14 junho 2019

Testimony: Training course about Emergency Pedagogy by Gina

Emergency pedagogy is an emergent topic that needs to gain more attention. During the introductory training course on this subject, I have learned the theoretical basics of this practice and I have experienced how powerful and effective the methods of emergency pedagogy are during the practical workshops-which I need to confess that I liked most.

What I think is important to notice first is how emergency pedagogy started. The trigger for this was the keen observation of its founder, Bernd Ruf, who saw that during the aftermath of a natural or human-made disaster, only the wounded children were receiving attention and necessary help, while the rest, which had no external injuries, were left to deal with their internal injuries. And exactly this is the place and the moment where emergency pedagogy becomes crucial: in the very first days after a disaster took place, when most of the children are inert, in shock. Some of them may have no expression, some may have lost everything, and some might tell a story where they needed to get out from a stack of dead bodies.

It is not difficult to imagine that some of them will remain traumatized after these horrific events if they don’t receive the necessary help and guidance to cope with these traumatic situations. So in order to help them, there are emergency pedagogy intervention teams, that once arrived at the disaster place, apply different kinds of methods based on movement, singing, drawing or clay modeling in order to help the children and also adults to release their physical and psychological ‘cramp’. The best way to describe how emergency pedagogy works is to think of a wound- which represents the trauma, that needs to be protected in order to prevent it from getting infected (which would represent a disorder). So in the same way that first medical aid is provided by putting a plaster on a physical wound, emergency pedagogy is protecting the inner wound, by sustain its healing process.

Another aspect that I found important is the classification of traumas and also the statistics about how people recover from the different types of traumas. Most interesting I found the information that up to 80% out of the traumatized children recover from their trauma within 6 months, if the trauma was caused by a natural disaster. Which means that we have the ability within us to recover from a natural disaster and the only thing that we can do to help the traumatized children is to trigger their self-healing capacity. But while we are structured to cope and overcome the traumas produced by natural disasters, or we could say, disasters produced by an ‘’invisible hand’, we are no so good in coping with what is called a ‘relationship trauma’- where a real, closed person is the cause of the trauma.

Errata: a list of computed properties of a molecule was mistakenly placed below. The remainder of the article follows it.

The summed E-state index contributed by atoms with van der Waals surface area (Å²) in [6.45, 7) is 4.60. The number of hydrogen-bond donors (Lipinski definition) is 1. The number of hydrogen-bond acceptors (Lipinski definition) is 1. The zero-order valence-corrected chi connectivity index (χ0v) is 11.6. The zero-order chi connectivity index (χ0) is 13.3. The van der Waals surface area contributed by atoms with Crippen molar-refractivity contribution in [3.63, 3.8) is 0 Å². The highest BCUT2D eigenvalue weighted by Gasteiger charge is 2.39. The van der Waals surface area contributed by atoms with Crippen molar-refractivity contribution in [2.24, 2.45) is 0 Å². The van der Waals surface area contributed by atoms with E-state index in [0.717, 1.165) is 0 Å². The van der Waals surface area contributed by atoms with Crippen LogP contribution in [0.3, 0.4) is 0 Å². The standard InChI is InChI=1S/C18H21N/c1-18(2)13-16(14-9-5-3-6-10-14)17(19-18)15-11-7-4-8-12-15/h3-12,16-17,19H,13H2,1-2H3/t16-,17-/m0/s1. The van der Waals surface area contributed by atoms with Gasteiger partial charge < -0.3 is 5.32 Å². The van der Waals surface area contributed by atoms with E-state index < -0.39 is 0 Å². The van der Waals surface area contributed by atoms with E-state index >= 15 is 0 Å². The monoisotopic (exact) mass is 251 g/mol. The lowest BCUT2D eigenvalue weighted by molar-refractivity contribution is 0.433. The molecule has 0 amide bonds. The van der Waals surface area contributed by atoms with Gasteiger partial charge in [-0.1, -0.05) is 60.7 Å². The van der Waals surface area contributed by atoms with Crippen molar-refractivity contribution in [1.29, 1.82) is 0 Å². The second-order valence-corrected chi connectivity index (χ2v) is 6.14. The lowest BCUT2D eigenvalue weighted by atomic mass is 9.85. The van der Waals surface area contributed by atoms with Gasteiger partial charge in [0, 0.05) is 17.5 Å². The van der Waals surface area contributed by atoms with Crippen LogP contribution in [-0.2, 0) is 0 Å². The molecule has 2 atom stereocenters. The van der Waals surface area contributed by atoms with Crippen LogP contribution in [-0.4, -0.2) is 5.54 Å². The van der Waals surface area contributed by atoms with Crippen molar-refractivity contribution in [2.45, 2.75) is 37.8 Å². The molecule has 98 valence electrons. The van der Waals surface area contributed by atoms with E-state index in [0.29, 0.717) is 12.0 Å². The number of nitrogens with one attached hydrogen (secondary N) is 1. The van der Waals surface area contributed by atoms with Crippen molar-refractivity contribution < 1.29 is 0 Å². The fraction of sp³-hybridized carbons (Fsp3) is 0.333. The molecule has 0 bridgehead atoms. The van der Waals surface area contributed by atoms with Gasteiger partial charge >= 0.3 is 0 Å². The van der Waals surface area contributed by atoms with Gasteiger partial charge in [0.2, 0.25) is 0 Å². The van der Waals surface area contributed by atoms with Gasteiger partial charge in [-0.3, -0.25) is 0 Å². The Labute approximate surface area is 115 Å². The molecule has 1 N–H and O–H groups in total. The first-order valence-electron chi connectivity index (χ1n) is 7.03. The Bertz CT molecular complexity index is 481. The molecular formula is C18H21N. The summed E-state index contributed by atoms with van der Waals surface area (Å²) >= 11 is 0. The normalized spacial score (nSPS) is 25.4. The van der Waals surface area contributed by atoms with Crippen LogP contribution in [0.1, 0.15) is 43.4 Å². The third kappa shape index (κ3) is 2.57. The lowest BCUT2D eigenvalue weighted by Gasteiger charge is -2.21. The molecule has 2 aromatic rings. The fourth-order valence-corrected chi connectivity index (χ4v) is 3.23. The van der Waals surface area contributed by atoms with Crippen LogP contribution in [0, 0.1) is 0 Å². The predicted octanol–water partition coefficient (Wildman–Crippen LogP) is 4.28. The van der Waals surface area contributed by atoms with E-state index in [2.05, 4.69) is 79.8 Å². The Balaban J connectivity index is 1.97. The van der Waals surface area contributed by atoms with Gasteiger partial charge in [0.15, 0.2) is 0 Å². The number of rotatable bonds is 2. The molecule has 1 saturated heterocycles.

It was extremely helpful for me to understand how a relationship trauma reflects itself in the behavior of traumatized children and adults, how a trauma is changing the functions of our brain and how the relationship trauma is the one that is the most difficult to heal. I think it is extremely important that people become more aware about the effects and symptoms of this type of trauma and in this way, it should become less taboo to speak about it, especially for the victims. It is also important that victims know that they can be helped through various methods and that it is almost necessary to search for specialized help. Another concept that we could focus on is posttraumatic growth, through which victims get stronger after dealing with their trauma.

As a conclusion, participating to this training course was one of the most interesting experiences I have had. What impressed me most besides everything that I have learned was the flow and the good vibe of our group. I think the whole atmosphere was amazing. So it was normal that the first days after my return where quite difficult, but luckily I could quickly ask the children from my classroom to play with me a ‘Tipi -Tipi, Tapa -Tapa, Topo -Topo’ song and everything came back to ‘normal’ again. Not only that I am using with them many of the exercises that I’ve learned during the practical workshops, but I’m also aiming to make other educators and parents more aware about the importance emergency pedagogy and the benefits of using these kind of therapeutically methods.

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